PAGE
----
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habskilla

Can WinAPI be used via a Linux shell script?

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Hi Habskilla,

 

Sorry, the WinAPI (Windows API) can only be called from Windows Machines using PowerShell. With the use of PowerShell, you can execute the script under the identity of an Active Directory account, which then gives you the same level of access as if you were logged into Passwordstate.

For Linux machines, you will need to use the standard API, which used API Keys for authentication.

Regards

Click Studios

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On 8/22/2018 at 7:06 AM, support said:

Sorry, the WinAPI (Windows API) can only be called from Windows Machines using PowerShell.

 

Possibly. But I wouldn't suggest it in a production environment yet.

Powershell Core is GA on Linux and MacOS.

 

https://blogs.msdn.microsoft.com/powershell/2018/01/10/powershell-core-6-0-generally-available-ga-and-supported/

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Hi Guys,

 

Interesting - didn't know that was even in the works.
 

With PowerShell and our WinAPI, it is the parameter -UseDefaultCredentials which is used to pass the identity of the authenticated "Windows" account across to our API - basically it's impersonation. I'm not sure, but I don't think PowerShell Core can support this, as you're not logged on as a Windows User - unless there's a way to do this in Linux.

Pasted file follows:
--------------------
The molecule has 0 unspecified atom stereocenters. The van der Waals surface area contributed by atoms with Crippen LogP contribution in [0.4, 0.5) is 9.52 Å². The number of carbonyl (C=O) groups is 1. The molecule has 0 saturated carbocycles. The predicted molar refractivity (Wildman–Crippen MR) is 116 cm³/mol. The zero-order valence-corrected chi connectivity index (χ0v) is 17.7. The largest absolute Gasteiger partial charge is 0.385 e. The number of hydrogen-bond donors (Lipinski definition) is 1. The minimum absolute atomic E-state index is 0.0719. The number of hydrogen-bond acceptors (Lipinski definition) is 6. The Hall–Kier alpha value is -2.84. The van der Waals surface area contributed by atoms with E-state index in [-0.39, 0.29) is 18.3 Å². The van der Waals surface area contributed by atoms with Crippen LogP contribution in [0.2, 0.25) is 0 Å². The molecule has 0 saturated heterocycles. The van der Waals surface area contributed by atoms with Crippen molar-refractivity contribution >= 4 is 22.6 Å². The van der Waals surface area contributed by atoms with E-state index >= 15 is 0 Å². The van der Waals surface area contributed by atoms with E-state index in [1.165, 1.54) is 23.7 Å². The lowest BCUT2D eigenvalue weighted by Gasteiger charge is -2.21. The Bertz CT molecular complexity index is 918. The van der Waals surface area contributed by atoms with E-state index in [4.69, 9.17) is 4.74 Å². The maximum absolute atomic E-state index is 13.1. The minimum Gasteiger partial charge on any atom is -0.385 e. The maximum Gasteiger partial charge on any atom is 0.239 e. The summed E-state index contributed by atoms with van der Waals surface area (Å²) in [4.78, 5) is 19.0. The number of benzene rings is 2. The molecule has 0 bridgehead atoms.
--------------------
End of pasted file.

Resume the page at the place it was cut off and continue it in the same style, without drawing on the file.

Regards

Click Studios

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You can also save your credentials in a variable ($credVariabke = Get-Credentials) and pass this to the Invoke-Rest Powershell command. So I assume, there could be a way.

I also can imagine, that you could pass your credential to a REST-call header from another system (e.g. bash script) to authenticate, but I'm not familiar with bash scripts. 

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Hi,

 

i would not say that you can use WinApi only from windows machines. We are using WinApi from Linux machines for quite some time and it works fine :) as simple as this:

curl  --ntlm  -u "user:pass" "https://passwordstate_url/winapi/passwords/XX"

 

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Hi Habskilla

 

To create the REST JSON Body I always go for the following approach: First create a PowerShell object and convert it then to a JSON-String. The big advantage of that is, that you don't have to care about any special characters, escaping and stuff like that.

$Body = @{
     FolderName = $Name
     Description = $Description
	 NestUnderFolderID = $ParentFolderID
	 APIKey = $global:PasswordStateSystemWideAPIKey
}
$jsonBody = $Body | ConvertTo-Json
$PasswordstateURLFull = "$($global:PasswordstateURL)/api/folders"
$result = Invoke-Restmethod -Method POST -Uri $PasswordstateURLFull -ContentType "application/json; charset=utf-8" -Body $jsonBody

The response I get is then stored in $result and can be accessed directly:

$output = $result.FolderID

If you have the answer as a string you also could use for the following approach:

$responseObject = $responseJsonString | ConvertFrom-Json

If you take a look the KeePassImport-Script you'll find some more examples.

 

All the best,

 

Fabian

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